This careful approach has also carried beyond his views about the election to his reaction to the violence. On Monday the president said that with images of protests and beatings streaming out of Iran, he could no longer "remain silent." But he used harsher language about Ahmadinejad's past statements—calling them "odious"—than he did about the beatings and shootings in the streets: "Whenever I see violence perpetrated on people who are peacefully dissenting, and whenever the American people see that, I think they're, rightfully, troubled."

One theory explained by a top administration aide is that if the president uses harsh language now, he boxes himself in. If the leaders who are cracking down are the ones he ultimately has to deal with, he'll have to explain why he's meeting with the people he so recently judged so harshly.

Obama has been more forceful when the stakes weren't as high, as in his remarks concerning Sri Lanka or those relating to North Korea, which, as David Sanger of the New York Times explains, is a nuclear belligerent getting rougher treatment. Administration officials have compared the delicate diplomatic balance to Tiananmen Square in 1989, about which then-President George Bush used more forceful diplomatic language: "I deeply deplore the decision to use force against peaceful demonstrators and the consequent loss of life," said Bush. "We have been urging and continue to urge nonviolence, restraint, and dialogue. Tragically, another course has been chosen. Again, I urge a return to nonviolent means for dealing with the current situation." (The language didn't much change things.)

Another senior White House official says this is an over-reading and undervaluing of the president's remarks. Although the president's larger strategy is hands-off, says the aide, there was no intent to be equally tentative in the response to the violence. The proof offered is the president's comment "I stand strongly with the universal principle that people's voices should be heard and not suppressed." The president's spokesman, Robert Gibbs, was asked at Tuesday's press conference whether Obama would make a more forceful statement about the violence—and Gibbs went further than his boss has. "He's deplored the violence—deplored and condemned the violence that we've seen," said Gibbs.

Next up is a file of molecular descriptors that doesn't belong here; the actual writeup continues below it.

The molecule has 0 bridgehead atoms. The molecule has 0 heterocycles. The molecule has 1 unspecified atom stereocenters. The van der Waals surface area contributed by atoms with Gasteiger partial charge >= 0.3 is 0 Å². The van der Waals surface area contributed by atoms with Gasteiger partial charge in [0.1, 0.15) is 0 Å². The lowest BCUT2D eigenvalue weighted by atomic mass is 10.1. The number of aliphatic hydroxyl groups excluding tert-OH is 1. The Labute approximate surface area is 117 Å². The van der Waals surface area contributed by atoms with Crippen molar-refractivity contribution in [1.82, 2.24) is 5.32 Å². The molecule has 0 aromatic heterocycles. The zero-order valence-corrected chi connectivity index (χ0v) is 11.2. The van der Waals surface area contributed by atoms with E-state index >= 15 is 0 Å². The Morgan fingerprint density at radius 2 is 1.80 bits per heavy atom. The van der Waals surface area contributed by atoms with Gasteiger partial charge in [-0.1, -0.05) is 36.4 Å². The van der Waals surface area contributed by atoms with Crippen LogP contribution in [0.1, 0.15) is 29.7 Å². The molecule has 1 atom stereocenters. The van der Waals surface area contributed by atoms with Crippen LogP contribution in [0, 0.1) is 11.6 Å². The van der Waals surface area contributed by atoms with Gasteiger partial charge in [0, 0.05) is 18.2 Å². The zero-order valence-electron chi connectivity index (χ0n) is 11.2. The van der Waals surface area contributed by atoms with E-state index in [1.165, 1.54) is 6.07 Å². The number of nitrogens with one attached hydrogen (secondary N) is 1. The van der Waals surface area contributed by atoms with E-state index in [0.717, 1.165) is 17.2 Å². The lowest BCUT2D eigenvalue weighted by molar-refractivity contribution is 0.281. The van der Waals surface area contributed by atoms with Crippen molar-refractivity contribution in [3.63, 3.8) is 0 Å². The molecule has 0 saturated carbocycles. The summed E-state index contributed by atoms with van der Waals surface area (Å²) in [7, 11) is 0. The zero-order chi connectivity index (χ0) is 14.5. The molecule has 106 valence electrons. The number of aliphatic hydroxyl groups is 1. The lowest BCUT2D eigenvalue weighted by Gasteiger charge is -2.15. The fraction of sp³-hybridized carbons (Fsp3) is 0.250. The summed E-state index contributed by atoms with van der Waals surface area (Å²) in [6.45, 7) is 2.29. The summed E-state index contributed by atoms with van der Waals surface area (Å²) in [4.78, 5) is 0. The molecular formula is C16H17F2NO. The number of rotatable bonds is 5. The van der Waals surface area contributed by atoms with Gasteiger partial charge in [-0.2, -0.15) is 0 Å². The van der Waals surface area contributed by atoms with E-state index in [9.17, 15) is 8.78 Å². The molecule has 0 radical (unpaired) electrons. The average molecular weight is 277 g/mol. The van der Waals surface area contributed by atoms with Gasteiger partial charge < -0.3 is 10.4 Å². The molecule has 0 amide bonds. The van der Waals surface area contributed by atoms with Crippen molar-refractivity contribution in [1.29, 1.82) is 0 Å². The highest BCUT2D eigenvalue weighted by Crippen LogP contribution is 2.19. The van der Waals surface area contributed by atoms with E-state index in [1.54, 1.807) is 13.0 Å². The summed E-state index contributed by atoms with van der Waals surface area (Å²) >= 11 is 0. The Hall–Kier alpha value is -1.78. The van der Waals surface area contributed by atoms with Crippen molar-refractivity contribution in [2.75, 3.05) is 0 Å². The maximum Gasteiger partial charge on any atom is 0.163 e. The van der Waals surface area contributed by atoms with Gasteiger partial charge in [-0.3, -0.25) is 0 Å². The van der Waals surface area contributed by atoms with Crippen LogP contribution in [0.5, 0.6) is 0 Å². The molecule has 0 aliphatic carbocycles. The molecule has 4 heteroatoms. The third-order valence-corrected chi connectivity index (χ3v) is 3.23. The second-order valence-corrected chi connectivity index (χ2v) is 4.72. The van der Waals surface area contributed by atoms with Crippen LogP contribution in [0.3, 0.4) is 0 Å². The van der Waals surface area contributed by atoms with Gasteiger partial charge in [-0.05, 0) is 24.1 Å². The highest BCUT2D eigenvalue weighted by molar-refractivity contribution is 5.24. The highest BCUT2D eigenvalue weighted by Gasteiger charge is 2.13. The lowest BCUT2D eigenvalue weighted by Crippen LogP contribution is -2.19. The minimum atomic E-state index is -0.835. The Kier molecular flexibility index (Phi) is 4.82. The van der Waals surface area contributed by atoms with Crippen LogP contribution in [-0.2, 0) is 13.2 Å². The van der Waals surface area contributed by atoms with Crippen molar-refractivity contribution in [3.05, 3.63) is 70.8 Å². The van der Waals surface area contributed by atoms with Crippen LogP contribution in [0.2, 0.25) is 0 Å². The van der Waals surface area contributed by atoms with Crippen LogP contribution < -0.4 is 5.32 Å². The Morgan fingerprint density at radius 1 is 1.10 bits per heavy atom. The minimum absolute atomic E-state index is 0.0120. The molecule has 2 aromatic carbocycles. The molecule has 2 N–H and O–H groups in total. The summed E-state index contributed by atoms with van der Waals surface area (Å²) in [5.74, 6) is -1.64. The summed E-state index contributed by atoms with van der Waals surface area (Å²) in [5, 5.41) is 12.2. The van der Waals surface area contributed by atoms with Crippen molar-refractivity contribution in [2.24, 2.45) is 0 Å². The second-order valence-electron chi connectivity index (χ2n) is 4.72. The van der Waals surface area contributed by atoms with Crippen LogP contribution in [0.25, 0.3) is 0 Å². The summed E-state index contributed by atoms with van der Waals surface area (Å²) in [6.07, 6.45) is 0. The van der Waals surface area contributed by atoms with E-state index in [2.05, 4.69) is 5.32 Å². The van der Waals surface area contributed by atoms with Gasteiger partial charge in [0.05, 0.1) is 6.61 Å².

This raises a Jesuitical question. The press secretary technically speaks for the president. By claiming a more muscular response to the violence than the president himself has offered, has Gibbs made this stronger view the president's position? All that remains is for Obama to actually say the words. He'll get another chance soon. Despite his irritation, he's going to be asked about Iran again.

*This isn't really news to anyone with a clue, but I find it interesting that it has to even be said.
Post Wed Jun 17, 2009 6:24 pm
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Asterax



Joined: 21 Nov 2002
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Another article concerning the issue:

Iran Activists Get Assist from ‘Anonymous,’ Pirate Bay
By Noah Shachtman June 18, 2009

Iranian democracy activists, meet your new pals: a masked protest movement best known for needling the Church of Scientology, and a group of file-sharers so infamous they’re facing a year in jail.

Anonymous Iran is a collaboration between The Pirate Bay — operators of the world’s largest torrent site, convicted in April of copyright infringement — and Anonymous, the prankster collective dedicated to exposing “Scientology’s crimes.”

The new site offers tips on how to navigate online in private, upload files through the Iranian firewall, find the best activist Tweeters, and launch attacks on pro-government websites.

This week, The Pirate Bay launched its virtual private network service that promises to mask users’ indentities online. More than 180,000 people have already signed up. Earlier this month, Sweden’s Pirate Party won a seat in the European Union Parliament, after outrage about the file-sharers conviction erupted.

http://www.wired.com/dangerroom/2009/06/iran-activists-get-assist-from-anonymous-pirate-bay/
Post Thu Jun 18, 2009 12:15 pm
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Jesse



Joined: 02 Jul 2002
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Don't worry guys, I got this. My twitter icon is totally green-tinted and my location and dateline appropriately camouflaged. I give this thing another couple of hours, tops.

PS Hitchens is the fucking worst.
Post Thu Jun 18, 2009 12:19 pm
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billy pilgrim



Joined: 29 Apr 2007
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leifkolt wrote:
Mark in Minnesota wrote:

... it could (in extreme terms) also be characterized as an instance of the United States government explicitly endorsing the use by Iranian nationals of an American website to coordinate an act of cyberwar against their own government.


That's hitting the nail on the head.


The State Department's reply to this post: ROFL PLEASE